by Arlene Geller
Print: Utagawa Hiroshige (1797-1858)
I long to accompany the crane
as it glides above the glistening Miyagawa River
where it dwells alongside the Japanese
who have lived here for generations.
The crane swoops down and eyes the tangerine carp,
keeping its distance from the tourists who delight
in the river fish, iridescent in the burnished sunshine,
entertaining their admirers merely by existing.
Not so the crane as it strolls on the slightly submerged rocks
and bides its time, hunting and catching smaller game
until it tires of waiting, lifts, floats above the water, the carp.
It doesn’t notice I admire its slender neck, its stately motion.
When it returns, as it will, after the tourists are gone
I hope to see it as I shop in the Morning Market along the river.
I, too, am part of Takayama—a village of peace and kindness,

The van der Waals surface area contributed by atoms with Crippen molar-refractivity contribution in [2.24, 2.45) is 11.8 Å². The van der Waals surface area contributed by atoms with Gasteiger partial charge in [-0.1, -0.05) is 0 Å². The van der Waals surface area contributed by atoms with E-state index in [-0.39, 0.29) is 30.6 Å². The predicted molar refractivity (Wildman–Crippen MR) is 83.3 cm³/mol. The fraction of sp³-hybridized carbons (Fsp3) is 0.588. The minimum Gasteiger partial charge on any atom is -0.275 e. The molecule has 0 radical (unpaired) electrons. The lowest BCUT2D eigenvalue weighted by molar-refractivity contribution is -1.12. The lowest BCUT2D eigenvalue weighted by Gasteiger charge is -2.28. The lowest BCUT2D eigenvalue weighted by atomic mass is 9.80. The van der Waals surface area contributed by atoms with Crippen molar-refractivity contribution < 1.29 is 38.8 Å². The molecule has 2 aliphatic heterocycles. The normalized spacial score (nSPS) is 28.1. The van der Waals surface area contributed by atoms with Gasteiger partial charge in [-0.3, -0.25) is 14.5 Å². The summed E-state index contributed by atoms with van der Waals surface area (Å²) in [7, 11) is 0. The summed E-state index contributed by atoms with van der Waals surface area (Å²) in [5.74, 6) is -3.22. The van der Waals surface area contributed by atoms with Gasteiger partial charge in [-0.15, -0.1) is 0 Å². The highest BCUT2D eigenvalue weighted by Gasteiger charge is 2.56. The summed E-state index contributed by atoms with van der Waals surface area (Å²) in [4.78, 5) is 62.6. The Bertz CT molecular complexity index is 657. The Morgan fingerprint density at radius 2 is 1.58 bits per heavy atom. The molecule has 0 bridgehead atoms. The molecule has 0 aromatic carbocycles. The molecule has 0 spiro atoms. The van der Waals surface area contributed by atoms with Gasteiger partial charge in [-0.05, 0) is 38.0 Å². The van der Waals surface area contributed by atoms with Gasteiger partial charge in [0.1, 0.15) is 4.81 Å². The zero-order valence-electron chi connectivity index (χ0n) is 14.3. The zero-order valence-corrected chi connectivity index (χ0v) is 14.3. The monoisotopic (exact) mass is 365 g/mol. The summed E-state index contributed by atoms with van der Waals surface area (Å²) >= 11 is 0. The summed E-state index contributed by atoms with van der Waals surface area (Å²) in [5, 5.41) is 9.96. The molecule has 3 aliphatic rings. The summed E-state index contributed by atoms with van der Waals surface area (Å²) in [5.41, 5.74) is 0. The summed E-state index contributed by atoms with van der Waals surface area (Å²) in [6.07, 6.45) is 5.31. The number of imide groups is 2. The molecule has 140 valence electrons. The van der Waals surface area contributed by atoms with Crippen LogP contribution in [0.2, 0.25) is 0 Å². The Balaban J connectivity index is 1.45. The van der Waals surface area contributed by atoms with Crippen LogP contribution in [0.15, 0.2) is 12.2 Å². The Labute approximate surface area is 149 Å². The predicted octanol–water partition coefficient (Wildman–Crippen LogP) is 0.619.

a respite from a turbulent world.
Poet/lyricist Arlene Geller is passionate about writing. Her poetry has appeared in journals, including Tiny Seed Journal, Better Than Starbucks, Tiferet Journal, The Penwood Review, The Jewish Writing Project, and White Enso. Her first poetry chapbook, Hear Her Voice, will be published by Kelsay Books in 2023. Collaborations with composers include commissioned pieces, such as: Elusive Peace, which premiered as part of Service of Lessons and Carols at Vassar College; and River Song, featured in the world premiere of I Rise: Women in Song at Lehigh University and since performed in numerous national and international locations. Learn more at arlenegeller.com.